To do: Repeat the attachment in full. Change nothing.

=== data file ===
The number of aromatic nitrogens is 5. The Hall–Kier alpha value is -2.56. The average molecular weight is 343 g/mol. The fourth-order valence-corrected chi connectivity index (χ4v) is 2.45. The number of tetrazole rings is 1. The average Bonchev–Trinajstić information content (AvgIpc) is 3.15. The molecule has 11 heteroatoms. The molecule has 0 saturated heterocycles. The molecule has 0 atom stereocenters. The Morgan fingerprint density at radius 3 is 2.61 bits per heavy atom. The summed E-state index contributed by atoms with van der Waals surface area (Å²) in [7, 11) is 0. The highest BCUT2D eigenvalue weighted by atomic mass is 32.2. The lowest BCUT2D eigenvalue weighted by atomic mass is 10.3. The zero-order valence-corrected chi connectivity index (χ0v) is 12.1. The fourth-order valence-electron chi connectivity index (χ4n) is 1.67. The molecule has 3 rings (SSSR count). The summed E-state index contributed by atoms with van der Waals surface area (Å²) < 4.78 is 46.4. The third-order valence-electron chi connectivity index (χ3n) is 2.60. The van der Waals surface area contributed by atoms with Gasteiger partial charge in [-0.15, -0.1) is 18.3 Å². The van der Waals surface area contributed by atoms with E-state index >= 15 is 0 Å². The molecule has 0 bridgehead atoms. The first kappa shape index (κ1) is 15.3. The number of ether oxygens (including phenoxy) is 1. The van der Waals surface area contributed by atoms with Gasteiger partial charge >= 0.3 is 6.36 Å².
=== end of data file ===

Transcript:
The number of aromatic nitrogens is 5. The Hall–Kier alpha value is -2.56. The average molecular weight is 343 g/mol. The fourth-order valence-corrected chi connectivity index (χ4v) is 2.45. The number of tetrazole rings is 1. The average Bonchev–Trinajstić information content (AvgIpc) is 3.15. The molecule has 11 heteroatoms. The molecule has 0 saturated heterocycles. The molecule has 0 atom stereocenters. The Morgan fingerprint density at radius 3 is 2.61 bits per heavy atom. The summed E-state index contributed by atoms with van der Waals surface area (Å²) in [7, 11) is 0. The highest BCUT2D eigenvalue weighted by atomic mass is 32.2. The lowest BCUT2D eigenvalue weighted by atomic mass is 10.3. The zero-order valence-corrected chi connectivity index (χ0v) is 12.1. The fourth-order valence-electron chi connectivity index (χ4n) is 1.67. The molecule has 3 rings (SSSR count). The summed E-state index contributed by atoms with van der Waals surface area (Å²) < 4.78 is 46.4. The third-order valence-electron chi connectivity index (χ3n) is 2.60. The van der Waals surface area contributed by atoms with Gasteiger partial charge in [-0.15, -0.1) is 18.3 Å². The van der Waals surface area contributed by atoms with E-state index >= 15 is 0 Å². The molecule has 0 bridgehead atoms. The first kappa shape index (κ1) is 15.3. The number of ether oxygens (including phenoxy) is 1. The van der Waals surface area contributed by atoms with Gasteiger partial charge >= 0.3 is 6.36 Å².